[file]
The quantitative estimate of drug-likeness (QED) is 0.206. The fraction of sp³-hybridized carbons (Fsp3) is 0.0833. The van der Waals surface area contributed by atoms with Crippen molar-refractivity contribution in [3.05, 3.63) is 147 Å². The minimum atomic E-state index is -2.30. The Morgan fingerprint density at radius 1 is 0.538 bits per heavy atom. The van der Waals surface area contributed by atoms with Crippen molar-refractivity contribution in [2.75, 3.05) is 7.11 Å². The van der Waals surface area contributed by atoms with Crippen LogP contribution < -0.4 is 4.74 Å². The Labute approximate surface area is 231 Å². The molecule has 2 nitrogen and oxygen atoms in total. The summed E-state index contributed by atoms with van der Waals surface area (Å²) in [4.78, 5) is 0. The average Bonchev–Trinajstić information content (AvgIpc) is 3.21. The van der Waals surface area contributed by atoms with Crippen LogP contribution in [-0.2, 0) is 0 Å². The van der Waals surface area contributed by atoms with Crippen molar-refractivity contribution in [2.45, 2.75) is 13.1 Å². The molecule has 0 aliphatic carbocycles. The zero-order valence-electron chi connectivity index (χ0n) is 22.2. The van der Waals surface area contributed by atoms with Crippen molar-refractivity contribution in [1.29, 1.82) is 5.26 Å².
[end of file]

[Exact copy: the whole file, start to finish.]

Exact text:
The quantitative estimate of drug-likeness (QED) is 0.206. The fraction of sp³-hybridized carbons (Fsp3) is 0.0833. The van der Waals surface area contributed by atoms with Crippen molar-refractivity contribution in [3.05, 3.63) is 147 Å². The minimum atomic E-state index is -2.30. The Morgan fingerprint density at radius 1 is 0.538 bits per heavy atom. The van der Waals surface area contributed by atoms with Crippen molar-refractivity contribution in [2.75, 3.05) is 7.11 Å². The van der Waals surface area contributed by atoms with Crippen LogP contribution < -0.4 is 4.74 Å². The Labute approximate surface area is 231 Å². The molecule has 2 nitrogen and oxygen atoms in total. The summed E-state index contributed by atoms with van der Waals surface area (Å²) in [4.78, 5) is 0. The average Bonchev–Trinajstić information content (AvgIpc) is 3.21. The van der Waals surface area contributed by atoms with Crippen LogP contribution in [-0.2, 0) is 0 Å². The van der Waals surface area contributed by atoms with Crippen molar-refractivity contribution in [2.45, 2.75) is 13.1 Å². The molecule has 0 aliphatic carbocycles. The zero-order valence-electron chi connectivity index (χ0n) is 22.2. The van der Waals surface area contributed by atoms with Crippen molar-refractivity contribution in [1.29, 1.82) is 5.26 Å².